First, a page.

Strahan, Tasmania

Strahan, Tasmania


After a couple of days in Stanley, we moved down the west coast of Tasmania to Strahan. It’s pronounced with one syllable.
sand blast

Although you wouldn’t know it from my pictures, it rained A LOT during our stay. Along with rain, there were strong winds as well. When we tried to walk on the beach, we were battered with 40-50mph winds. The sun would shine like it did in this picture for one minute, and the next minute it would be raining sideways.

Much like New Zealand, Tasmania is in the latitudes of the “Roaring Forties,” so the weather can be unpredictable. Whenever the term “strong southerlies” was used in the weather forecast, I learned to prepare for some blustery cold rainy weather!
henty dunes

Another stop outside of Strahan was the Henty Dunes. With the wet weather, I was able to climb the damp sand to the top of these dunes a little easier, but it was still pretty hard going.
henty dunes

Sand has collected here for many years at the base of this forest on the edge of the ocean beach. Local 4X4 tours take people on these dunes for rides.
henty dunes

The dunes stretch on for quite a while, and I had to make sure I followed my tracks in the sand back to the car before they were obliterated from the strong winds.
queenstown tasmania

On the way to Queenstown, we tried to see some of the local mountain ranges. Unfortunately, it was still pretty cloudy, so the peaks were usually obscured by clouds.

Queenstown is a mining town, and it has a river that has the reputation as perhaps the most polluted river in Australia. After over a hundred years of mining, the run-off from the strip mining has leached many heavy metals into the local streams and rivers. As you drive into town, you can see the bare eroded mountain sides all around the town.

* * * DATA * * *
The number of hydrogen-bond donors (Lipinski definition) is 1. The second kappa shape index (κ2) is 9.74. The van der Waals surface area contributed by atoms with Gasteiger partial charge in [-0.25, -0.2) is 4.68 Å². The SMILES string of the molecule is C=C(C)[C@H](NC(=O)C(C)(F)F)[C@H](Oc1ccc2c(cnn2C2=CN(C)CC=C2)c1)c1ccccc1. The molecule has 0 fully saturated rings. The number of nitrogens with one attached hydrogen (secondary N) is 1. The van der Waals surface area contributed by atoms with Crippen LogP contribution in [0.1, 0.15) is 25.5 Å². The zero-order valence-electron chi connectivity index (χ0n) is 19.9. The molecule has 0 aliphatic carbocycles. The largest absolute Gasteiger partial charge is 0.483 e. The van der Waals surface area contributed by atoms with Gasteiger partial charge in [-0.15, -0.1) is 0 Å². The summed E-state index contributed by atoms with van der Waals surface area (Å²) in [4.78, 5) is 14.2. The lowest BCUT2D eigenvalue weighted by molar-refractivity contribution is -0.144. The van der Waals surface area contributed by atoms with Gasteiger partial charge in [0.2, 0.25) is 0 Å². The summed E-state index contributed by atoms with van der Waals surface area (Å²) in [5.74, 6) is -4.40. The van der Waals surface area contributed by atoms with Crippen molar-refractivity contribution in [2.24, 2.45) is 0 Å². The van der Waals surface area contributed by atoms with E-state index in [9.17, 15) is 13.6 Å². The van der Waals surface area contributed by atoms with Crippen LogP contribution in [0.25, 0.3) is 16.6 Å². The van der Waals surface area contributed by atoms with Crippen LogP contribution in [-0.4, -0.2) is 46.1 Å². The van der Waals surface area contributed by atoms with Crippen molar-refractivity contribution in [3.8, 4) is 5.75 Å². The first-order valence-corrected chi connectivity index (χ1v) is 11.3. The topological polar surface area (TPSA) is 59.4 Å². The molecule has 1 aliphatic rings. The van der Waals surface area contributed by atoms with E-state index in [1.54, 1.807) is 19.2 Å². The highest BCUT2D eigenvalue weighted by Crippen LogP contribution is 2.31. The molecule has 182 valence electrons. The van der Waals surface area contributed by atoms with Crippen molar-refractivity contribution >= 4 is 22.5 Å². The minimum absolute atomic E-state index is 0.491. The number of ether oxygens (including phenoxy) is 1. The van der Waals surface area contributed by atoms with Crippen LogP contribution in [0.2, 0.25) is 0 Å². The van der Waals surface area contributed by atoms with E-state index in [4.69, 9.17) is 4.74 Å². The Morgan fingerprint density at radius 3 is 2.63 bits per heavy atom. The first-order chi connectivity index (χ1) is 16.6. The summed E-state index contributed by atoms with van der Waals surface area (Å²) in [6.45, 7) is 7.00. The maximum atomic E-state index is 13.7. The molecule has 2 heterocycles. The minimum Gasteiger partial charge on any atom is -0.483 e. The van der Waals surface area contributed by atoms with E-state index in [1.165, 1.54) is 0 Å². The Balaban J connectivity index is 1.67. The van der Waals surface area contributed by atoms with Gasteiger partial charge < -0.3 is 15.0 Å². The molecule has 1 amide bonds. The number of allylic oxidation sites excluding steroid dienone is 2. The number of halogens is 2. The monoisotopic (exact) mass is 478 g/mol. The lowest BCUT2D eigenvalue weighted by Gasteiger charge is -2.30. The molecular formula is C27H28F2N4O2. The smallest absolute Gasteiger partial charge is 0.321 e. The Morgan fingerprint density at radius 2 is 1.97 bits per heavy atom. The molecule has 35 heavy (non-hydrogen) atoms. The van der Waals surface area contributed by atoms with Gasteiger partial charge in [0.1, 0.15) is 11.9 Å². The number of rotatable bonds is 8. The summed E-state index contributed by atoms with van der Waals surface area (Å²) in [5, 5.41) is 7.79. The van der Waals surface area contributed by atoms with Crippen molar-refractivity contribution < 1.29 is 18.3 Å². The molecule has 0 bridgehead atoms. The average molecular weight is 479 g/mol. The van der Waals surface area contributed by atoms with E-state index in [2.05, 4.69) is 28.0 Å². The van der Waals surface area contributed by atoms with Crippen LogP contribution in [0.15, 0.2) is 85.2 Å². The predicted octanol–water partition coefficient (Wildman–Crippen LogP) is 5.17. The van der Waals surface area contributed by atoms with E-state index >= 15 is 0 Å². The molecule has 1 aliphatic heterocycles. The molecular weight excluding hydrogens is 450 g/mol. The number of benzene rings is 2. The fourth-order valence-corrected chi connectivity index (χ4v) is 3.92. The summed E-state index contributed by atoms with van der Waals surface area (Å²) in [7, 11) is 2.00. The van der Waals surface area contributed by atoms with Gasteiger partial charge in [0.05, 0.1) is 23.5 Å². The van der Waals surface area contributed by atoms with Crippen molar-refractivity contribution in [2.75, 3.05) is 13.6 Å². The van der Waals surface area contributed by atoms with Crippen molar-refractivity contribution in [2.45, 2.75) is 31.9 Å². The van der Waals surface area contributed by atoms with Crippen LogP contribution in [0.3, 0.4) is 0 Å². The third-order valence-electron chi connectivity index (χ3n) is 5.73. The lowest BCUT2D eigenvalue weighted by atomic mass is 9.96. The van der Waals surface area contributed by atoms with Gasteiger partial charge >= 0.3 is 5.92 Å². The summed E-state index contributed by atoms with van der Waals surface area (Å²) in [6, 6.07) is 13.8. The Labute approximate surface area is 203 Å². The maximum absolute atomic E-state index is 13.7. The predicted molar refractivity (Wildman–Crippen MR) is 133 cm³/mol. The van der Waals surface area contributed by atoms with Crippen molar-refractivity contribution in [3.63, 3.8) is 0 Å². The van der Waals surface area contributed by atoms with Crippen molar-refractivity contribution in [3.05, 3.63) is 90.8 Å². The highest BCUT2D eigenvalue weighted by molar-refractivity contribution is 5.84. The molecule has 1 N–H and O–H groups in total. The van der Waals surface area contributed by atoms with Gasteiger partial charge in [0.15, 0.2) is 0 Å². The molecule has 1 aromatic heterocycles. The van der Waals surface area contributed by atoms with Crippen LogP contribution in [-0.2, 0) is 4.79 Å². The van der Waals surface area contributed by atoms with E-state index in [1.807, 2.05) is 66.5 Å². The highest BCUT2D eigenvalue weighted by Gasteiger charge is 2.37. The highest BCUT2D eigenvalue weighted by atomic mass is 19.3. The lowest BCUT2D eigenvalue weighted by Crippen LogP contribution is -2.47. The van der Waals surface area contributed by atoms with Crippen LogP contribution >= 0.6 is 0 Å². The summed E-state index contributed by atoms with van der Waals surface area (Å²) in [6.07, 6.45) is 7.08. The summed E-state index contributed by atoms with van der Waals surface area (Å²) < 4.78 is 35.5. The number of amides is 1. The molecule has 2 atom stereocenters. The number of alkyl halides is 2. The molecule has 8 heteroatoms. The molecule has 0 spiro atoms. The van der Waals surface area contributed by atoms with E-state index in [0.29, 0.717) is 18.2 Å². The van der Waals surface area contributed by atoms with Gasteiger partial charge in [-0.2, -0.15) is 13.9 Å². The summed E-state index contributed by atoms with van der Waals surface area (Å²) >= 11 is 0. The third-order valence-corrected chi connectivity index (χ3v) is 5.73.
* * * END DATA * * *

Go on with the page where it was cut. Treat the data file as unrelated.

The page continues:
hydro road

In the other direction out of Strahan, was a little road out of Zeehan. A Melburnian Ferrari owner told me about this great driving road that sees very little traffic. It was constructed many years ago to build a hydroelectric dam following a mountain river to the construction site. Since it’s a loop road that is easily bypassed on the main highway, the traffic on this road is pretty sparse, so you can imagine the fun this road can be for a Ferrari owner!
hydro road

The scenery is interesting with signs of an old bush fire on one section. The road is the perfect combination of high speed straights and curvy mountain passes.
power plant

I wasn’t able to do the whole road, and turned back when I got to the dam, but it probably was just as well, since I was driving this wonderful road in our Falcon!
open road

According to the map, it went on like this for another 60 miles. Promise to keep this road a secret, and by all means, give David plenty of room when he comes the other way in his 365!

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